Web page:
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It often is a pioneer on upland sites in the central part of its range, but it is primarily a species of bottomland and alluvial soils, also occurring on creek banks, mesic coves and lower slopes, on a wide range of soil types. It is a major pioneer species in the floodplains of large rivers and occurs on a variety of wet sites, including shallow swamps, sloughs, and wet river bottoms where soil is saturated 2-4 months during the growing season. Water dispersal often results in seed deposition on muddy flats highly conducive to germination because seed dispersal occurs when water is receding after spring floods. American sycamore is most commonly found in mixture with sweetgum, boxelder, silver and red maple, cottonwood, and willows. It is found at 0-300 (-750) meter elevation.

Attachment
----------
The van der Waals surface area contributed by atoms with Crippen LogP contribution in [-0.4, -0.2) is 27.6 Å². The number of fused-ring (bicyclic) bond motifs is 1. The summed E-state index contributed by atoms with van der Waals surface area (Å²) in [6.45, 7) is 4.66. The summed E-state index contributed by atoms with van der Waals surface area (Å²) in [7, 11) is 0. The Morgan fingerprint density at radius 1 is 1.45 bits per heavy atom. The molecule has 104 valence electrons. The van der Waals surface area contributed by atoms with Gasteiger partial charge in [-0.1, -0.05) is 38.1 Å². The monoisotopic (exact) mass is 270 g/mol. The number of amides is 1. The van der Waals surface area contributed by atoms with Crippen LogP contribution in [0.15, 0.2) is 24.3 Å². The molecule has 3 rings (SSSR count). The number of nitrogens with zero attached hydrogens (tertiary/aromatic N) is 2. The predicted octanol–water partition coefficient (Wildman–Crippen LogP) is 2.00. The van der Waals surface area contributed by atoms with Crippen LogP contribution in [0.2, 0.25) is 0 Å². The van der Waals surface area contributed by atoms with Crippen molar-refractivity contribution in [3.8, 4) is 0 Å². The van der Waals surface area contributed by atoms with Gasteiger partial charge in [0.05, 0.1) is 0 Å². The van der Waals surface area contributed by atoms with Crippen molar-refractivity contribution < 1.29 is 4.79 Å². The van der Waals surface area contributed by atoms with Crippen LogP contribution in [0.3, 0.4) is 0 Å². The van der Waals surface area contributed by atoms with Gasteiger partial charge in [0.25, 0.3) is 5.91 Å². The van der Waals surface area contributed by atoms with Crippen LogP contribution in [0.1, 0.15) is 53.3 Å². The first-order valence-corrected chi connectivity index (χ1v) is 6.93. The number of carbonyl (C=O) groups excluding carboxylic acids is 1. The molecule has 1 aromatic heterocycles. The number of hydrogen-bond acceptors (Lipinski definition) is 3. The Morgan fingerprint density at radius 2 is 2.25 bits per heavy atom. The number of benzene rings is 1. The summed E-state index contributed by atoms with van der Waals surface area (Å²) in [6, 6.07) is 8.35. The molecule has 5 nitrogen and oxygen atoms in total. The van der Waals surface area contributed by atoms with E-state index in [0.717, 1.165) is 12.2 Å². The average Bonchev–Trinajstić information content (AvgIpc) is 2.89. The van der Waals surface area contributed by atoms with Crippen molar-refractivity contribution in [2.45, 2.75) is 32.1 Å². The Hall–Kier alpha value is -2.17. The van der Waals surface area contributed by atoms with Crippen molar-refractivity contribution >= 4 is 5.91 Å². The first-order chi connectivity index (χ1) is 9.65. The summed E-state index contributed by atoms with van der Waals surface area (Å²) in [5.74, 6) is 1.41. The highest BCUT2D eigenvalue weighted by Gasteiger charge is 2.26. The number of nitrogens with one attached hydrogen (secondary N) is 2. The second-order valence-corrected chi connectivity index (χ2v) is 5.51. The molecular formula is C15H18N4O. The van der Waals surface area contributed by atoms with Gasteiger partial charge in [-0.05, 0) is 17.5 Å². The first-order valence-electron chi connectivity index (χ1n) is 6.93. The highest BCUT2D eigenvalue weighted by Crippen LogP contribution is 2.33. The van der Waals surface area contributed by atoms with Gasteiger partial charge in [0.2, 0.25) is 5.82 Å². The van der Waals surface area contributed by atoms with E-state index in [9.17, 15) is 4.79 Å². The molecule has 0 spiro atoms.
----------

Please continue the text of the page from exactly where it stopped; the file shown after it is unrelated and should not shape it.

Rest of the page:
American sycamore can tolerate weeks of flooding, even complete submersion of seedlings, provided that the water is aerated. A significant portion of young sycamores can survive almost 2 months of continuously waterlogged soils during dormancy, but sycamore of various stages will die if the entire tree is inundated for more than two weeks during the growing season. Saplings top-killed by flooding may resprout from the root crown.

Flowers appear with the leaves in April-May or as early as late March in the South. Fruits ripen September-October (-November), usually breaking up and falling from the tree through the winter and into spring.


Public Domain

USDA NRCS National Plant Data Center & the Biota of North America Program

Source: USDA NRCS PLANTS Database


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